Friday, October 14, 2005


Now that it's out of the way, I'm probably in the clear to voice my concerns about John Peel Day without raining on anyone's parade.

In the same way that I started hyperventilating when I saw the line-up for the John Peel Stage at Glastonbury this year, I can't help having similar reservations about everything being done in Peel's name. More to the point - I can't help having similar reservations about anything being done in Peel's name.

While "national treasures" Half Man Half Biscuit's gig at Liverpool Carling Academy made a lot of sense in both choice of act and location, the dozens of thrown-together bills full of predominantly pasty, serious, indie, guitar bands full of blokes seemed somewhat at odds with John Peel's famously broad tastes.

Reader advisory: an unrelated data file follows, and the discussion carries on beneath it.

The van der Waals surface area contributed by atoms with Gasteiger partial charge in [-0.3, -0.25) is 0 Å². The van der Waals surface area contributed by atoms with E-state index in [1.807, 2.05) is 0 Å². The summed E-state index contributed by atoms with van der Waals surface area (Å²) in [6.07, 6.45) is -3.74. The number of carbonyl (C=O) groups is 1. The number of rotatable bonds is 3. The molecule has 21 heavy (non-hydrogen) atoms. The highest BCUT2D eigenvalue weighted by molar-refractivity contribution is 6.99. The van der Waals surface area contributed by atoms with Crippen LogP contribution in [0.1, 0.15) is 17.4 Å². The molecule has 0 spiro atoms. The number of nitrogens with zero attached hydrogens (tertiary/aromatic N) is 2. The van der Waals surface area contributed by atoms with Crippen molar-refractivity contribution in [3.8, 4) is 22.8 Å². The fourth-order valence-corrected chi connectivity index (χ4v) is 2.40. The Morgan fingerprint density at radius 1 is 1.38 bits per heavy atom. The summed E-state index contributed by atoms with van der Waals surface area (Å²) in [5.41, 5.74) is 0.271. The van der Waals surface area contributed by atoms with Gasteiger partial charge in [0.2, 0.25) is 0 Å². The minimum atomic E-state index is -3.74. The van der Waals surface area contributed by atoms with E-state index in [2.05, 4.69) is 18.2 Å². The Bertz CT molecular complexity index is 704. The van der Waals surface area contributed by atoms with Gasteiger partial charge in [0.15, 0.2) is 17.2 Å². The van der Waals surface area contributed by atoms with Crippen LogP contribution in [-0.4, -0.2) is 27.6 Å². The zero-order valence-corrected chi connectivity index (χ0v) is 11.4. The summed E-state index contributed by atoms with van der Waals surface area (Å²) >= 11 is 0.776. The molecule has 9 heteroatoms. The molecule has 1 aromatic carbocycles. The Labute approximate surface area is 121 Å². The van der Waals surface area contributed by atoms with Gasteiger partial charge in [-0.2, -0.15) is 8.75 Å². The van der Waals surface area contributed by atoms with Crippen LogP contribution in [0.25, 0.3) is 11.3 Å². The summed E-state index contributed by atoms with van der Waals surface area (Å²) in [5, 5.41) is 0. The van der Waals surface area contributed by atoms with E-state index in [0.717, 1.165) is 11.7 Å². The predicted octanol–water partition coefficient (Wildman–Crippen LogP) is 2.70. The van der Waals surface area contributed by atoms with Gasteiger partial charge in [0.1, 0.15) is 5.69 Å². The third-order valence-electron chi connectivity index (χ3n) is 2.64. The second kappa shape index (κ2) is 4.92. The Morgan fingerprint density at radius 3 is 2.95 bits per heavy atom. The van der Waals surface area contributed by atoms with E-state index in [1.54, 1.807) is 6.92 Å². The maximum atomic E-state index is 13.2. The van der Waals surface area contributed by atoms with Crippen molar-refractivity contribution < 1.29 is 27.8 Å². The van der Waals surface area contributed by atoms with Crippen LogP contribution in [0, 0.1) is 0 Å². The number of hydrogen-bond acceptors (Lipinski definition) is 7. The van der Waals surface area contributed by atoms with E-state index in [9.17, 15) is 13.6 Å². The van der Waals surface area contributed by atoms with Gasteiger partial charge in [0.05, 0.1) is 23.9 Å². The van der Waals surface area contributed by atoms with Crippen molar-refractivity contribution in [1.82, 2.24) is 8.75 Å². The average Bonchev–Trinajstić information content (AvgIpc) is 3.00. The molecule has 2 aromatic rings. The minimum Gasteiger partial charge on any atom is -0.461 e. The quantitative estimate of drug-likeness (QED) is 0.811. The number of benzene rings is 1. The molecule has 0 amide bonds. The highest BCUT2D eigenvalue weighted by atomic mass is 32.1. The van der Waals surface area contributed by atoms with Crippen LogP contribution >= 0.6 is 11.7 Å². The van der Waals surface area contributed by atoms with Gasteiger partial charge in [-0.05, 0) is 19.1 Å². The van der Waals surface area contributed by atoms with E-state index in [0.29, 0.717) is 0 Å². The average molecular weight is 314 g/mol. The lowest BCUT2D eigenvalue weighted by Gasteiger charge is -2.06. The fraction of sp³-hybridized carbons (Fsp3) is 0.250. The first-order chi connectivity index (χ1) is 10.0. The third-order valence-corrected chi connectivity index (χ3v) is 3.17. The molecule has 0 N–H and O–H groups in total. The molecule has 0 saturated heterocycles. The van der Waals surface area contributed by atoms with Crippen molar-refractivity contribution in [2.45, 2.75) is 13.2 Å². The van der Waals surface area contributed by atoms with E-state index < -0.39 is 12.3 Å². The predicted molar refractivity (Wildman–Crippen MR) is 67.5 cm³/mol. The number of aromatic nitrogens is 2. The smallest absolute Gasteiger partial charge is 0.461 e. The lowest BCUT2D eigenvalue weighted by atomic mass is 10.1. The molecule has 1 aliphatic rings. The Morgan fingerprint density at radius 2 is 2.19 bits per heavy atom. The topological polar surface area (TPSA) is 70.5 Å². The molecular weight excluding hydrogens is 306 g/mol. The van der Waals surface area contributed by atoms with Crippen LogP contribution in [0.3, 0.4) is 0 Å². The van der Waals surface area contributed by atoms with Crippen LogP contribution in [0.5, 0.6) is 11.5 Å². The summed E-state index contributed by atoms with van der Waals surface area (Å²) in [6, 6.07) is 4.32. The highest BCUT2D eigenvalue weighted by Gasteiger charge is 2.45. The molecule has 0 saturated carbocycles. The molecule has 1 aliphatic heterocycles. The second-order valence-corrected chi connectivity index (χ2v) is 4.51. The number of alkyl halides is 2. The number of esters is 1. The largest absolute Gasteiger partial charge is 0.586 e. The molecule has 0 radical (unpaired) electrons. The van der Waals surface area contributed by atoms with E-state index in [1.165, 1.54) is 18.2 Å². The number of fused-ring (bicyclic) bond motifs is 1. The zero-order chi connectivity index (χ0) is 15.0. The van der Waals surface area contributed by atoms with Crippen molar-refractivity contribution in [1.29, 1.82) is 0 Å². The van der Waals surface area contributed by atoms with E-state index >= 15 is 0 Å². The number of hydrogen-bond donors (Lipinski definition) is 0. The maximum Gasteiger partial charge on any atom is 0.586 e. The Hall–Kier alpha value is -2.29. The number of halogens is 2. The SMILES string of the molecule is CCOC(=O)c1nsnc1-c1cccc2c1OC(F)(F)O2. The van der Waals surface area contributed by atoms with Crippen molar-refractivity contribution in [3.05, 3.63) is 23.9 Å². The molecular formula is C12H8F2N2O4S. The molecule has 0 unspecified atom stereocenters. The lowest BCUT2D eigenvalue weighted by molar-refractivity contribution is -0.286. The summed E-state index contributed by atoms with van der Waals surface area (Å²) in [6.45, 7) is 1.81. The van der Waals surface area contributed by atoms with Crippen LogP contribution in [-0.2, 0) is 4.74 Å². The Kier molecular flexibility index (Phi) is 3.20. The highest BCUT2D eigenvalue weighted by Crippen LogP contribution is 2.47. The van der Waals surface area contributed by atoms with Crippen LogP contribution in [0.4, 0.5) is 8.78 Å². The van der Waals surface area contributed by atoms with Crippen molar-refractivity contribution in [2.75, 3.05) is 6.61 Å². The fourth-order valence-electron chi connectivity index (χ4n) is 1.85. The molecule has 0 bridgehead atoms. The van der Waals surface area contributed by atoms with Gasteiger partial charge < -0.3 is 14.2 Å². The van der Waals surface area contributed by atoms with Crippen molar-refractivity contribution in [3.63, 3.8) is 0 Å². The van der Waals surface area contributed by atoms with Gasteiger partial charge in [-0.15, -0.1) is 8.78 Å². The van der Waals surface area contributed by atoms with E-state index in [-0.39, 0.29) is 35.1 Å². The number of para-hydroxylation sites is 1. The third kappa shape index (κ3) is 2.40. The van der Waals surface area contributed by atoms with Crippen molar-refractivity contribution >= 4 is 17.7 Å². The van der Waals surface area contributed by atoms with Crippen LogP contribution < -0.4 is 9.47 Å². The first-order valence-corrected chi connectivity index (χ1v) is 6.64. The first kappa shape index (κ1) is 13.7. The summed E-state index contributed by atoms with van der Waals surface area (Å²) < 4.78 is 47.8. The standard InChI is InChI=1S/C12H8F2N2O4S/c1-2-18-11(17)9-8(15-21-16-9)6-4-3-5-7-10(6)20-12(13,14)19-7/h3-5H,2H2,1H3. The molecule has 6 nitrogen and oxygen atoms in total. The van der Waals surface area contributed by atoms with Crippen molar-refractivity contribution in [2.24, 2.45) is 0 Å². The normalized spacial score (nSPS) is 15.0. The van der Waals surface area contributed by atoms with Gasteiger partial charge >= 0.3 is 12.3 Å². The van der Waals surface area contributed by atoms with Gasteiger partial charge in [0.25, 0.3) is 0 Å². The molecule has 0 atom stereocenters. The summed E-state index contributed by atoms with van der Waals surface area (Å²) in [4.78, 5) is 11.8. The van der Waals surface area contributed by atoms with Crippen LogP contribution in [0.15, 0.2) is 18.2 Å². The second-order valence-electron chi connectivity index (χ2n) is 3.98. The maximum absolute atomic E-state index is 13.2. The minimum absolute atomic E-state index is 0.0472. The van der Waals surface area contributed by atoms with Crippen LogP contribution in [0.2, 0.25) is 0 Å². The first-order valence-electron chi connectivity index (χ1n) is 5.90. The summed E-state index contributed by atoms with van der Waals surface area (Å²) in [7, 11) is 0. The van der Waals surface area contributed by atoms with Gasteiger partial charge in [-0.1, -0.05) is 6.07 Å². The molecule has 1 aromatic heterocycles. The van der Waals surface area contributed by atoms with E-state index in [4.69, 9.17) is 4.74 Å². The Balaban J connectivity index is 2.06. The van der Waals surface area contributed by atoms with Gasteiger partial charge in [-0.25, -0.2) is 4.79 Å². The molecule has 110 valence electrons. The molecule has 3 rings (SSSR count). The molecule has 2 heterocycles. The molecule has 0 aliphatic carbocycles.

That aside, it has been well documented that the ever modest Peel would very probably be horrified at the idea of a day in his honour, as charged with sentimentality and nostalgia as it is.

Inevitably, those that he affected are going to want to preserve their memory of him and there's very little that can be done about that from beyond the grave. The worry is that an annual commemoration that doesn't even begin to get at the essence of what he was about will eventually see the true brilliance of Peel's outlook, impact and influence become all but forgotten.


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